Why Rehabilitation is Important to Stroke Recovery
Not only is a stroke the number 3 killer in the world, but it is also the leading cause of serious, long-term disability. Many stroke survivors are left with mental and physical disabilities. Despite the fact that the most gains in recovery are made within the first 30 days following the stroke, rehabilitation is still important. Successful rehabilitation depends on a variety of different factors. Stroke rehabilitation that is successful depends on how early rehabilitation begins, the extent of the brain injury, and the survivor’s attitude. Success also depends on the rehabilitation team’s skill and the cooperation of family and friends.
The main goal of rehabilitation is to help stroke survivors regain independence and to be as productive as possible. A huge part of rehabilitation is improving physical abilities. Often, old skills are lost during a stroke. This means that old skills will have to be re-taught or new skills will have to be learned to help adapt to the survivor’s new disability. It is also important, when possible, to try to maintain and even improve the person’s physical condition. Stroke rehabilitation should begin early while the survivor is still in the hospital. Nurses and other hospital personnel should work together to prevent secondary problems such as stiff joints, falls, bedsores, and second stroke etc.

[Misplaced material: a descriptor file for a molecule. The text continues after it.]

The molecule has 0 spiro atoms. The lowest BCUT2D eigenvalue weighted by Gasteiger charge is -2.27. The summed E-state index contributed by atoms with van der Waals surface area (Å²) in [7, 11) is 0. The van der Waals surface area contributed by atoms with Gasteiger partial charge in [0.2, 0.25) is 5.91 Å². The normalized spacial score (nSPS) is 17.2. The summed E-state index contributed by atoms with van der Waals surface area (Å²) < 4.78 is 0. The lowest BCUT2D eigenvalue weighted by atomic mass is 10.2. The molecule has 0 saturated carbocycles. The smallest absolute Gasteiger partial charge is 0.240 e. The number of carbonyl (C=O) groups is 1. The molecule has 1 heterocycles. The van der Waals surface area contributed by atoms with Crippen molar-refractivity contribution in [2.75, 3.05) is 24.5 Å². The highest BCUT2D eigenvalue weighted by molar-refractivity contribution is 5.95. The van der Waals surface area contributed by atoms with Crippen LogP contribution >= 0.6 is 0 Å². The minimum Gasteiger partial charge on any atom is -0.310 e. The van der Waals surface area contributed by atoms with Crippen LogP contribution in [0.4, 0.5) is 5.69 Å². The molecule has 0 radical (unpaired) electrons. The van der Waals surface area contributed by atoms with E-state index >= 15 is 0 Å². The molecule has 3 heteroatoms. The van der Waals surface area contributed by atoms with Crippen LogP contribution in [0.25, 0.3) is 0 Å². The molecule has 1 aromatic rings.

It is so important for family to be involved in the process of stroke rehabilitation. Family participation is a huge factor in the success of rehabilitation. If a family member has a positive attitude and knowledge it can make a huge difference. Family members need to understand what the stroke survivor has been through and how the disabilities will affect the person. The whole situation will be easier to handle if they can anticipate problems and now how to handle them when they arise.
There are many different places where stroke survivors can seek stroke rehabilitation. There are both impatient and outpatient units are usually part of larger hospitals. Skilled nursing facilities commonly offer stroke rehabilitation. Home-based rehabilitation programs are also available to stroke survivors and are beneficial because they allow the rehabilitation to revolve around their needs and schedules.
The duration of rehabilitation will depend on the severity of stroke a patient suffered. Usually, stroke victims stay inside rehabilitation facilities for around 16 days. After the brief in-house rehab, further rehabilitation follows in an outside facility for the following several weeks or months.
Stroke victims need to learn and re-learn new and old tasks for as long as you live. Therefore, it is important for stroke victims to continue with their own rehabilitation at home after they complete their therapy at rehabilitation center.